While the rest of us suckers have been down in this pandemic mess the whole summer, astronauts Bob Behnken and Doug Hurley have spent the past few months in the International Space Station. They’ve been up there since May 31, following a successful trip on a SpaceX Falcon 9 rocket from NASA’s Kennedy Space Center in Florida. But today they begin their journey back to Earth, and you can watch the whole process, courtesy of NASA. Here’s how.
How to watch the SpaceX return flight
Though the specific time of the undocking of the Dragon “Endeavour” spacecraft from the space station will depend on the weather, NASA and SpaceX are aiming for 7:34 p.m. EST tonight. Then tomorrow (Sunday, August 2), they estimate that splashdown in the Atlantic Ocean will happen around 2:42 p.m. EST at one of seven targeted water landing zones in the Atlantic Ocean or Gulf of Mexico off the coast of Florida. This will mark the first return of a commercially built and operated American spacecraft carrying astronauts from the space station, according to NASA.
You can watch all of the action on NASA’s website. Coverage starts at 9:10 a.m. with a farewell ceremony on the International Space Station. Here’s the full weekend schedule:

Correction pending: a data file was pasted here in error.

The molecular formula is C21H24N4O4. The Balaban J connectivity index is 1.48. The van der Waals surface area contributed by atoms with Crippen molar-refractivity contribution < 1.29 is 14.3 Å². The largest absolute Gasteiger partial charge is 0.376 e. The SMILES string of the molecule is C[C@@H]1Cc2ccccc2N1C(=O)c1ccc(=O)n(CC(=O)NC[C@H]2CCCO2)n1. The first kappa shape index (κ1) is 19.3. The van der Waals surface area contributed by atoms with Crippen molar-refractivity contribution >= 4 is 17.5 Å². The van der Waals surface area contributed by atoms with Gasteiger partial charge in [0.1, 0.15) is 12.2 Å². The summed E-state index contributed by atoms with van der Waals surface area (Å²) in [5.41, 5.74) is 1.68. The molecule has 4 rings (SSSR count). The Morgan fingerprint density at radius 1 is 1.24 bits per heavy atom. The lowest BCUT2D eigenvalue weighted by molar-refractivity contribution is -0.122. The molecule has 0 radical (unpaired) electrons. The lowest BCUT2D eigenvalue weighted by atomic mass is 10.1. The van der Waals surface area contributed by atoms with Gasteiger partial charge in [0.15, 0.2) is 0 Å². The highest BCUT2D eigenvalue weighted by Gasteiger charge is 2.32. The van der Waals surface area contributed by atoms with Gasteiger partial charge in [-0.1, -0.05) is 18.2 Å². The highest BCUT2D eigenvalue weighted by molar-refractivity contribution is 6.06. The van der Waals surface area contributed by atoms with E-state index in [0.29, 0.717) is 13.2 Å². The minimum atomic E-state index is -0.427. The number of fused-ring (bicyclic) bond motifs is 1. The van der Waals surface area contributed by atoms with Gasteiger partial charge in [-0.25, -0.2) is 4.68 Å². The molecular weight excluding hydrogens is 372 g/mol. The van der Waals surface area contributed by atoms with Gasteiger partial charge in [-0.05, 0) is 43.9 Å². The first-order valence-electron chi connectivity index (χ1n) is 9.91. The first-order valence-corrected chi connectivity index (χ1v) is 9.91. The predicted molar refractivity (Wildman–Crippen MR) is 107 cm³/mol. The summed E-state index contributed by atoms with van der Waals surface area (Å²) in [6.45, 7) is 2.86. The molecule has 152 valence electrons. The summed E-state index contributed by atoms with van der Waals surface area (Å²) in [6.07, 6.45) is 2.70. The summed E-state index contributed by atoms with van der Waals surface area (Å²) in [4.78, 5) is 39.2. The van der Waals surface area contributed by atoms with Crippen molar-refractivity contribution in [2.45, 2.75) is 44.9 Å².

Saturday, Aug. 1
- 9:10 a.m. EST – SpaceX Dragon Demo-2 Farewell Ceremony aboard the International Space Station (ceremony begins about 9:15 a.m.)
- 5:15 p.m. EST – NASA TV undocking coverage begins for the 7:34 p.m. EST undocking (NASA Television will have continuous coverage from undocking to splashdown)
Sunday, Aug. 2
- 2:42 p.m. EST– Splashdown
- 5 p.m. EST – Administrator post-splashdown news conference
If you’re wondering what, exactly, the point of this mission was, here’s NASA’s explanation:
The test flight also is helping NASA certify SpaceX’s crew transportation system for regular flights carrying astronauts to and from the space station. SpaceX is readying the hardware for the first rotational mission, which would occur following NASA certification.
The goal of NASA’s Commercial Crew Program is safe, reliable and cost-effective transportation to and from the International Space Station. This could allow for additional research time and increase the opportunity for discovery aboard humanity’s testbed for exploration, including helping us prepare for human exploration of the Moon and Mars.
If you didn’t already have weekend plans, you do now.